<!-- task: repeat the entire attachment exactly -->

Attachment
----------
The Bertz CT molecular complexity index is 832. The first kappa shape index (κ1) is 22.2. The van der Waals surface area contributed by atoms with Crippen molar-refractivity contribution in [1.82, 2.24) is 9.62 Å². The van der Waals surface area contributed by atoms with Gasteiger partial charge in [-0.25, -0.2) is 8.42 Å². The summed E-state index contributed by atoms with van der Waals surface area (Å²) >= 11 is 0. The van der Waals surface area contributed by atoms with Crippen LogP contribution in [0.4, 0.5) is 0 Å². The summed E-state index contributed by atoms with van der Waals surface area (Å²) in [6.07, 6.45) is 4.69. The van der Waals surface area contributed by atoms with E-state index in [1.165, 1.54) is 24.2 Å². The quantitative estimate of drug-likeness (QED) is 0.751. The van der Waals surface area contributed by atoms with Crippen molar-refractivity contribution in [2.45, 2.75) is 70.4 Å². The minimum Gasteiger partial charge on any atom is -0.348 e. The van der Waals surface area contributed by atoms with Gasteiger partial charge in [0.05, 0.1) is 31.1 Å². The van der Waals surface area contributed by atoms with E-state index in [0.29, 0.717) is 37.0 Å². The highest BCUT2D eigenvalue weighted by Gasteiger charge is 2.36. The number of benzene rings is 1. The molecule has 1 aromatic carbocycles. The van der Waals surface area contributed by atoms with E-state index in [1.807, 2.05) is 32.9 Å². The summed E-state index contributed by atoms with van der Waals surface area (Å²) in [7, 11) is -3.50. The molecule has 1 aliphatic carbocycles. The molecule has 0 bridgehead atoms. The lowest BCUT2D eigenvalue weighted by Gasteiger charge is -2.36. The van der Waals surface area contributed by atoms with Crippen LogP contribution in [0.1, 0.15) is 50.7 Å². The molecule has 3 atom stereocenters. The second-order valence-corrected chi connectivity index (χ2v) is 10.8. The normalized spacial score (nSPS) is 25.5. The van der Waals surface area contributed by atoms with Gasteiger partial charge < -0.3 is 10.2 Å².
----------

The Bertz CT molecular complexity index is 832. The first kappa shape index (κ1) is 22.2. The van der Waals surface area contributed by atoms with Crippen molar-refractivity contribution in [1.82, 2.24) is 9.62 Å². The van der Waals surface area contributed by atoms with Gasteiger partial charge in [-0.25, -0.2) is 8.42 Å². The summed E-state index contributed by atoms with van der Waals surface area (Å²) >= 11 is 0. The van der Waals surface area contributed by atoms with Crippen LogP contribution in [0.4, 0.5) is 0 Å². The summed E-state index contributed by atoms with van der Waals surface area (Å²) in [6.07, 6.45) is 4.69. The van der Waals surface area contributed by atoms with E-state index in [1.165, 1.54) is 24.2 Å². The quantitative estimate of drug-likeness (QED) is 0.751. The van der Waals surface area contributed by atoms with Crippen molar-refractivity contribution in [2.45, 2.75) is 70.4 Å². The minimum Gasteiger partial charge on any atom is -0.348 e. The van der Waals surface area contributed by atoms with Gasteiger partial charge in [0.05, 0.1) is 31.1 Å². The van der Waals surface area contributed by atoms with E-state index in [0.29, 0.717) is 37.0 Å². The highest BCUT2D eigenvalue weighted by Gasteiger charge is 2.36. The number of benzene rings is 1. The molecule has 1 aromatic carbocycles. The van der Waals surface area contributed by atoms with E-state index in [1.807, 2.05) is 32.9 Å². The summed E-state index contributed by atoms with van der Waals surface area (Å²) in [7, 11) is -3.50. The molecule has 1 aliphatic carbocycles. The molecule has 0 bridgehead atoms. The lowest BCUT2D eigenvalue weighted by Gasteiger charge is -2.36. The van der Waals surface area contributed by atoms with Crippen LogP contribution in [0.1, 0.15) is 50.7 Å². The molecule has 3 atom stereocenters. The second-order valence-corrected chi connectivity index (χ2v) is 10.8. The normalized spacial score (nSPS) is 25.5. The van der Waals surface area contributed by atoms with Gasteiger partial charge < -0.3 is 10.2 Å².